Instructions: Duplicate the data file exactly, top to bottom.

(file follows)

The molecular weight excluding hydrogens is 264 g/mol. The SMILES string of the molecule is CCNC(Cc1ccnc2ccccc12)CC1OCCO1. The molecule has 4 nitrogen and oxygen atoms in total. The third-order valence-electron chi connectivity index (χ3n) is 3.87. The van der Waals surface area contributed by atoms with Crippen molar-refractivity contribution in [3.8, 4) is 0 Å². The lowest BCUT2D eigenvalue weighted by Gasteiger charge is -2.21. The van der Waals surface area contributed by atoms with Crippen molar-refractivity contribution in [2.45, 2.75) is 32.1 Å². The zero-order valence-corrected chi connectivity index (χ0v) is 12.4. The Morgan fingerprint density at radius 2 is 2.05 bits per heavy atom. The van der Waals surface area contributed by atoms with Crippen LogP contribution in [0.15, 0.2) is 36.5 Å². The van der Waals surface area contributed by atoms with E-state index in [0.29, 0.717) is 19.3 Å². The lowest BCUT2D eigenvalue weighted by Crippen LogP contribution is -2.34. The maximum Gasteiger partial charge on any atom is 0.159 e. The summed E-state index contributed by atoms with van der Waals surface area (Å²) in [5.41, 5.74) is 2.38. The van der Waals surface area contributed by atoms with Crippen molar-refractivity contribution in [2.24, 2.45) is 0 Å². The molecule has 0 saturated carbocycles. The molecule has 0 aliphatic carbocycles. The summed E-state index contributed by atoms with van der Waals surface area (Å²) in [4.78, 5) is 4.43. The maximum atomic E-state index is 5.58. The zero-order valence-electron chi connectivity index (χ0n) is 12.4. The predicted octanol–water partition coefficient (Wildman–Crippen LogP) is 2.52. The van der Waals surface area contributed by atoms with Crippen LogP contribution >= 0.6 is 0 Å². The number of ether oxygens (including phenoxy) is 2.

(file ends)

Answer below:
The molecular weight excluding hydrogens is 264 g/mol. The SMILES string of the molecule is CCNC(Cc1ccnc2ccccc12)CC1OCCO1. The molecule has 4 nitrogen and oxygen atoms in total. The third-order valence-electron chi connectivity index (χ3n) is 3.87. The van der Waals surface area contributed by atoms with Crippen molar-refractivity contribution in [3.8, 4) is 0 Å². The lowest BCUT2D eigenvalue weighted by Gasteiger charge is -2.21. The van der Waals surface area contributed by atoms with Crippen molar-refractivity contribution in [2.45, 2.75) is 32.1 Å². The zero-order valence-corrected chi connectivity index (χ0v) is 12.4. The Morgan fingerprint density at radius 2 is 2.05 bits per heavy atom. The van der Waals surface area contributed by atoms with Crippen LogP contribution in [0.15, 0.2) is 36.5 Å². The van der Waals surface area contributed by atoms with E-state index in [0.29, 0.717) is 19.3 Å². The lowest BCUT2D eigenvalue weighted by Crippen LogP contribution is -2.34. The maximum Gasteiger partial charge on any atom is 0.159 e. The summed E-state index contributed by atoms with van der Waals surface area (Å²) in [5.41, 5.74) is 2.38. The van der Waals surface area contributed by atoms with Crippen molar-refractivity contribution in [2.24, 2.45) is 0 Å². The molecule has 0 saturated carbocycles. The molecule has 0 aliphatic carbocycles. The summed E-state index contributed by atoms with van der Waals surface area (Å²) in [4.78, 5) is 4.43. The maximum atomic E-state index is 5.58. The zero-order valence-electron chi connectivity index (χ0n) is 12.4. The predicted octanol–water partition coefficient (Wildman–Crippen LogP) is 2.52. The van der Waals surface area contributed by atoms with Crippen LogP contribution >= 0.6 is 0 Å². The number of ether oxygens (including phenoxy) is 2.